The back and forth between Steve and me about his proposed pedestrian-oriented city led me to think more about planned cities, as his is. Although it’s normal among urbanists (for example, Jane Jacobs) to contrast organic cities with planned cities, there are really two aspects of planned cities, one economic and one design-based.
A city can be planned in terms of its urban design. A master plan came in and created its street layout, which is in some way regular. For the purposes of this discussion, it does not matter whether it was planned according to the principles of the Enlightenment, the Garden City movement, or modernism; however, this city will typically have grander major boulevards than unplanned cities, because they are meant to be the focus of civic and state power. A city can also be planned in terms of its economy and location: it was built out of scratch, typically to serve as a new national capital. Those two aspects of planned cities are more or less independent, and criticisms of one do not always carry over to the other.
We can present this using the following table of examples:
|Organic Design||London, Tokyo, Boston, Rome|
|Planned, Enlightenment principles||Washington, Toronto, St. Petersburg||New York, Philadelphia, Paris, Chicago|
|Planned, Garden City||Kuala Lumpur||Tel Aviv (Old North)|
|Planned, modernist/postwar||Brasilia||Singapore, Mumbai (ex-slums), US Sunbelt, Tel Aviv (north of the Yarkon)|
There are several things one should note about the above table. First, there are no economically planned cities with organic design, at least none I’m aware of: a city that exists only because of a national master plan will also have a master plan dictating its urban form. The closest things to it are a preexisting organic city that became larger when the national capital was moved there, for example Rome or Bonn, and a planned city that had some spontaneous development before being subsumed by a master plan, for example St. Petersburg. In fact the reason I found Steve’s proposed city a little weird is that it tries to approximate the features of an unplanned city (very narrow streets) in a setting that is completely planned (the city is plopped in a new rural subdivision).
Second, economically unplanned cities usually have downtown districts with no urban planning, regardless of how the rest of the city looks. This is true in New York (Lower Manhattan), Tel Aviv (Jaffa, pre-1920s Hebrew neighborhoods such as Neve Tzedek), and Singapore (the older parts of the CBD, Chinatown, Little India). When a city has no pockets of unplanned areas, for example Paris, it’s often because the entire city was razed and rebuilt according to a master plan; this is equally true of planned parts of cities, which contain few hints of the areas that were razed to make room for them.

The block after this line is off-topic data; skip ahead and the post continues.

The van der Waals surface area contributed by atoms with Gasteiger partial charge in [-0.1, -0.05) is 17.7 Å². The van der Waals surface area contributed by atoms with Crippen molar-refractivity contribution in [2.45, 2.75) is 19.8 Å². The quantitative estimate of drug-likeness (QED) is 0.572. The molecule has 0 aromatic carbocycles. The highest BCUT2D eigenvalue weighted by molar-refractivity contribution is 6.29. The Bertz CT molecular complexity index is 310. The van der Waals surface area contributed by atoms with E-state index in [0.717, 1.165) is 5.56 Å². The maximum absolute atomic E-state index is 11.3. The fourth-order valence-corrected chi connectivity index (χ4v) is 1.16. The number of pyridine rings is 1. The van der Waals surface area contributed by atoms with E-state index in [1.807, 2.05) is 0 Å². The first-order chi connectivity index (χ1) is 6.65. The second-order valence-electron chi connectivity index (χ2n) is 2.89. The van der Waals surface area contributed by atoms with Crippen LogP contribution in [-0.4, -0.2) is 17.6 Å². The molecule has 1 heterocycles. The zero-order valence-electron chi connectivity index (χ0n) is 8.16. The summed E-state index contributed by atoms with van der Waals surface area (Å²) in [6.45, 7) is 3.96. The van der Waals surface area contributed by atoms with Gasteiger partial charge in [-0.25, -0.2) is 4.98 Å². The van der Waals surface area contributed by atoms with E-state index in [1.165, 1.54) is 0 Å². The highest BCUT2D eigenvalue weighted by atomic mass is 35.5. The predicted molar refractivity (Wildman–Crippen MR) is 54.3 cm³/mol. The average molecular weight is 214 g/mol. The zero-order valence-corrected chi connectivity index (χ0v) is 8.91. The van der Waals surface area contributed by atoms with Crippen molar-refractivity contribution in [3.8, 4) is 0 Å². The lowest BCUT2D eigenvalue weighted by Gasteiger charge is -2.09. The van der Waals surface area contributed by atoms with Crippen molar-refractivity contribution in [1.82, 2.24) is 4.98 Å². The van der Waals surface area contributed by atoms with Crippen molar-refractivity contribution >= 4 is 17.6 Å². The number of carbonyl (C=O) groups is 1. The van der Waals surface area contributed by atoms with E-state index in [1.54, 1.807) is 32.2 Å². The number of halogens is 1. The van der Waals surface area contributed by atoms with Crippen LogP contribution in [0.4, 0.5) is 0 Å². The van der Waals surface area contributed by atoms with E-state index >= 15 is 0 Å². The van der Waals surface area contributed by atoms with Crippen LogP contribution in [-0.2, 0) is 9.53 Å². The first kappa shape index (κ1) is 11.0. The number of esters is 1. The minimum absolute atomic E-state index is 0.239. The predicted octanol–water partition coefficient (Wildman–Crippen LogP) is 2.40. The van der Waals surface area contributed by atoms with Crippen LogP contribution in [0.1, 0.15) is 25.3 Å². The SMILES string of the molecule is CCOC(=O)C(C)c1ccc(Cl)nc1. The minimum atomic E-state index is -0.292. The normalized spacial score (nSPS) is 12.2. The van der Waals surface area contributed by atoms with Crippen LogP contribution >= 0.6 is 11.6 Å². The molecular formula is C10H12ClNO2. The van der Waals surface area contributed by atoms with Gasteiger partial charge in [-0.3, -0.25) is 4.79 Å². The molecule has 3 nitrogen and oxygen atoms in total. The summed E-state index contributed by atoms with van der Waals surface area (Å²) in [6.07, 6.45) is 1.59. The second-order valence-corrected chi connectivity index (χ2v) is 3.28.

Third, many, though not all, problems that Jacobs and other traditional urbanists associate with planned cities are problems of economic planning and not urban planning. A good example is Jacobs’ attacks on the Garden City movement, in particular Ebenezer Howard and Patrick Geddes, for hating traditional cities. Such an attack could be justified by looking at new suburban subdivisions as well as Kuala Lumpur, built from scratch to be the capital of Malaya.
In contrast, Jacobs’ criticism looks misplaced when one looks at Tel Aviv’s Old North, a dense and walkable neighborhood built entirely according to a master plan specified by Geddes. If you reread my criticisms of Tel Aviv, you’ll see that they are more about what more modern planners have done with it than the Old North’s basic urban form. The urban form is walkable, and the narrow streets are inherently less car-friendly than those of New York or Paris, but the traffic engineers have nonetheless optimized traffic for cars, and the national government rejected a subway in the 1960s for anti-urban nationalist reasons.
In other words, although the urban form of Steve’s Triangle City is likely to be similar to that of Rome, Tokyo, Kyoto, and other unplanned cities, its social and economic characteristics are not. They are more likely to be similar to those of Kuala Lumpur, Brasilia, Washington, and master-planned suburbs.
At the same time, some of the problems of modernism remain true in both planned and unplanned cities. Singapore’s projects and cul-de-sacs are as socially isolating as those of American suburbia. The arterials are not walkable, and the government’s response to huge pedestrian volumes at the intersection of Orchard and Paterson was to construct pedestrian underpasses. The same is true of the newer parts of North Tel Aviv, north of the Yarkon, though the high incomes there prevent the gang problems common in American projects.
Fourth and finally, it is rare but possible for a city built from scratch to become a true import-replacing city, depending on circumstance. Toronto did; although it was built from scratch as Upper Canada’s capital, safely away from the US border, it grew and became Ontario’s primate city, and eventually eclipsed Montreal as Canada’s largest city. The same is true for numerous cities built or designated as imperial capitals before industrialization, e.g. Beijing, Berlin. I cannot tell whether Kuala Lumpur has achieved the same feat, but its size suggests it has. Washington has not – its economy depends almost entirely on government. Master-planned suburbs practically never do.